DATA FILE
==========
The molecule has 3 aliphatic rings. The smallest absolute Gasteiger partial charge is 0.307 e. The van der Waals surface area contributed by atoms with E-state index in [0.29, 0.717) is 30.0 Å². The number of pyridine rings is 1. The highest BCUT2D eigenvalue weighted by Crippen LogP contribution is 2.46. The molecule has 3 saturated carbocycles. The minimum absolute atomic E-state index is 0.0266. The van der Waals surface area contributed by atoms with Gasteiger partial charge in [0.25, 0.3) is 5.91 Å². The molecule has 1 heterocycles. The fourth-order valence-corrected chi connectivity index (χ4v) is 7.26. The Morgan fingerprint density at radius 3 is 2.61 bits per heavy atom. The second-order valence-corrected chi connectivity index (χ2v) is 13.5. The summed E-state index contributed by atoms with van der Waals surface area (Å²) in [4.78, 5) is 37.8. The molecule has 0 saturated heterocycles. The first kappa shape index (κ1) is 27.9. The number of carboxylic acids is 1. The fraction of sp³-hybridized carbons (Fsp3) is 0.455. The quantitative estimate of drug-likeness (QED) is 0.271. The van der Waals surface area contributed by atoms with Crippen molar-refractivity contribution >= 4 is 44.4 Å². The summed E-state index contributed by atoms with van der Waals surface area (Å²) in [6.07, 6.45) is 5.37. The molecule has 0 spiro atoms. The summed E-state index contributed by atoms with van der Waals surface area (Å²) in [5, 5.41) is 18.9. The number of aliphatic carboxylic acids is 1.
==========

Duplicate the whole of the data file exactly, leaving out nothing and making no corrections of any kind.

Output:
The molecule has 3 aliphatic rings. The smallest absolute Gasteiger partial charge is 0.307 e. The van der Waals surface area contributed by atoms with E-state index in [0.29, 0.717) is 30.0 Å². The number of pyridine rings is 1. The highest BCUT2D eigenvalue weighted by Crippen LogP contribution is 2.46. The molecule has 3 saturated carbocycles. The minimum absolute atomic E-state index is 0.0266. The van der Waals surface area contributed by atoms with Gasteiger partial charge in [0.25, 0.3) is 5.91 Å². The molecule has 1 heterocycles. The fourth-order valence-corrected chi connectivity index (χ4v) is 7.26. The Morgan fingerprint density at radius 3 is 2.61 bits per heavy atom. The second-order valence-corrected chi connectivity index (χ2v) is 13.5. The summed E-state index contributed by atoms with van der Waals surface area (Å²) in [4.78, 5) is 37.8. The molecule has 0 saturated heterocycles. The first kappa shape index (κ1) is 27.9. The number of carboxylic acids is 1. The fraction of sp³-hybridized carbons (Fsp3) is 0.455. The quantitative estimate of drug-likeness (QED) is 0.271. The van der Waals surface area contributed by atoms with Crippen molar-refractivity contribution >= 4 is 44.4 Å². The summed E-state index contributed by atoms with van der Waals surface area (Å²) in [6.07, 6.45) is 5.37. The molecule has 0 spiro atoms. The summed E-state index contributed by atoms with van der Waals surface area (Å²) in [5, 5.41) is 18.9. The number of aliphatic carboxylic acids is 1.